Category Archives: Lifestyle

HMB supplementation, is it worth it?

Recently I was discussing performance based supplements with a local CF owner and coach.  As anyone who has ever thought about increasing performance knows, there are a shit-load of different types of supplements out there, and for each one, at least 5-20 vendors that want to sell it to you.  Needless to say, it can be daunting to figure out what will actually boost your performance and what is just snake-venom (a waste of money).

One of the last topics we chatted about was HMB supplementation… specifically from the company Blonyx.  When I research a new supplement, I’ll generally look in two extremely different places.  The first is the least scientific place ever… message boards on sites for powerlifting, weight lifting, BJJ, crossfit, etc.  You can get a decent sense of whether people are excited about something or not but that’s about it.  Sometimes you’ll run across an intelligent post but most of it is garbage.  That said, its still helpful just to know if there’s a pre-existing opinion about it from people that are training hard day in and day out.  The second place I’ll look is in a Pubmed search which has a mixture of good and bad scientific studies on almost anything you can think of… seriously I mean ANYTHING.  The problem with the studies is that usually the style of training used in them is not-applicable to how most of us actually train.  Anyway, here’s what I found:

First, the scientific reports… these look pretty promising at a first glance:

Seems like HMB has some pretty wide ranging effects… but it also seems like many of the metabolism/strength performance based papers used it in combination with various amino acids (L-arginine and L-lysine, etc.) OR creatine.  This particular study caught my attention because Blonyx sells HMB with creatine as one of its products.  Also, in those message boards I mentioned earlier, the people that did mention some improvement in performance seemed to be taking HMB in combination with BCAA’s and/or creatine. Very interesting…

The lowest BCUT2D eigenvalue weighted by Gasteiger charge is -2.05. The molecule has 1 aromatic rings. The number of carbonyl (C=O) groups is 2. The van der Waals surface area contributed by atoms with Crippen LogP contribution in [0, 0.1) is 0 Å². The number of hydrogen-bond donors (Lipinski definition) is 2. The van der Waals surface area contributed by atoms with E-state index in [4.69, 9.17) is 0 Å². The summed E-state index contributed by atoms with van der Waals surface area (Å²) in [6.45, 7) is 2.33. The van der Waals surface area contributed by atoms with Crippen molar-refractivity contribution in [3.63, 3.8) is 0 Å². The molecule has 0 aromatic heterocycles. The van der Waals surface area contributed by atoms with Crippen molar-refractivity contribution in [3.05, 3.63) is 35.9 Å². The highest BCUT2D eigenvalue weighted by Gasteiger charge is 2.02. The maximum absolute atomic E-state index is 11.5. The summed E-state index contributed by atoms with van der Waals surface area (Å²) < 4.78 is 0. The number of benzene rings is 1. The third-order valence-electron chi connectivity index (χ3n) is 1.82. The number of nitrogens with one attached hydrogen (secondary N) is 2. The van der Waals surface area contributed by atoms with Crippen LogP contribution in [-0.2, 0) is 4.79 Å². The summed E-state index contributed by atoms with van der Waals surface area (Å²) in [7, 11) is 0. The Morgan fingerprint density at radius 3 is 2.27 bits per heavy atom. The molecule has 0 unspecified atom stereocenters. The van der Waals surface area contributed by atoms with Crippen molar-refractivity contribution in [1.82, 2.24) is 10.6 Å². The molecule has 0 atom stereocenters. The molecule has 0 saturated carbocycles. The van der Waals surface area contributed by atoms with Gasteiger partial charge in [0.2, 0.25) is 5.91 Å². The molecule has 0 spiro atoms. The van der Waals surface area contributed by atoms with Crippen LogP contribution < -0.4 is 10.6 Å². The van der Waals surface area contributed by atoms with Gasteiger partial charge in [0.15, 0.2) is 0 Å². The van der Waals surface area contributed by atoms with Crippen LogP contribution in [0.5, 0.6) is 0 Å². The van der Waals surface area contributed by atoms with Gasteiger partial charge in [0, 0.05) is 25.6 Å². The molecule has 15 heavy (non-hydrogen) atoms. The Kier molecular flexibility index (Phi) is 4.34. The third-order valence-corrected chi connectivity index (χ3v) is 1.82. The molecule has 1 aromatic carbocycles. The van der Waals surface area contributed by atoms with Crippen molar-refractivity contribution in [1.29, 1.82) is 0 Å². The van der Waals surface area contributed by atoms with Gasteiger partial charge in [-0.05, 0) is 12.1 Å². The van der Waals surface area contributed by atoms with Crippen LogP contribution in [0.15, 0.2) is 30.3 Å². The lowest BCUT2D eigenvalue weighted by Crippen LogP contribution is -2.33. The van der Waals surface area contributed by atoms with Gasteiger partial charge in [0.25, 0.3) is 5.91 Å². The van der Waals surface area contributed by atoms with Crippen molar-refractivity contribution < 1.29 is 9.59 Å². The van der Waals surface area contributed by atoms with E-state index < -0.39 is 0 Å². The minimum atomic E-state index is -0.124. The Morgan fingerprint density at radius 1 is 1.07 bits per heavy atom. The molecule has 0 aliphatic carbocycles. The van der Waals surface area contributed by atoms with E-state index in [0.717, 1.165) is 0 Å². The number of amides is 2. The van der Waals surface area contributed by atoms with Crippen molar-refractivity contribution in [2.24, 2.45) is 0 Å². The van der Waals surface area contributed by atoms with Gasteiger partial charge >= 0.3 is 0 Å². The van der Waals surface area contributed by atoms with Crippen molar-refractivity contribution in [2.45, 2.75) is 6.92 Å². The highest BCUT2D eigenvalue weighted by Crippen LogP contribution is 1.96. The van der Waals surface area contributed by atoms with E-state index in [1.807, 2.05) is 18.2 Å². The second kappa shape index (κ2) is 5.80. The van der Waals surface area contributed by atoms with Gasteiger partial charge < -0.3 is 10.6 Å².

One more study caught my eye, this one linking HMB efficacy and vitamin D levels which basically said that you need to have adequate levels of vitamin D to actually get a strength benefit from HMB… considering that upwards of 50% of the U.S. is vitamin D deficient, it could explain why various people have really different results with HMB supplementation.

Ultimately, I can’t say for sure that HMB is going to turn you into an animal but I think its worth checking out based upon the literature out there.  That said, if you’re going to give it a try, it definitely seems like you’d want to take it with creatine, BCAA’s and make sure that you’re not vitamin D deficient.  If anyone does have experience with it (positive or negative) leave a comment below.  Its always good to learn from one another.

Fructose… what’s the big deal.

I just wrapped up another great seminar down at Crossfit Ad Finem.  Great crew of people and a lot of good questions.  One of the discussions that we had was centered around fructose… whether its evil, neutral, beneficial, etc.  As always, the answer really depends on who we are talking about and what form the fructose is coming in.

At this point, I think I can skip over why high fructose corn syrup is a pretty terrible thing for you to be eating if you’re looking to improve body composition, health and even performance.  If you want to read about it, check out this post:

So I think its pretty clear that processed sources of fructose, especially high fructose corn syrup are worth avoiding.

But what about fructose from other sources like fruit?  Well for a long time I was one of those people that thought you should limit your fruit intake, especially with something like bananas which are pretty big fructose bombs.  My thinking was that for the body to use the fructose as fuel, it had to be converted into other forms by the liver.  Since the liver preferentially stores fructose over glucose, and fructose cannot be used/stored by muscle tissue, foods with higher levels of fructose would be inefficient energy sources for human performance, especially in post workout conditions.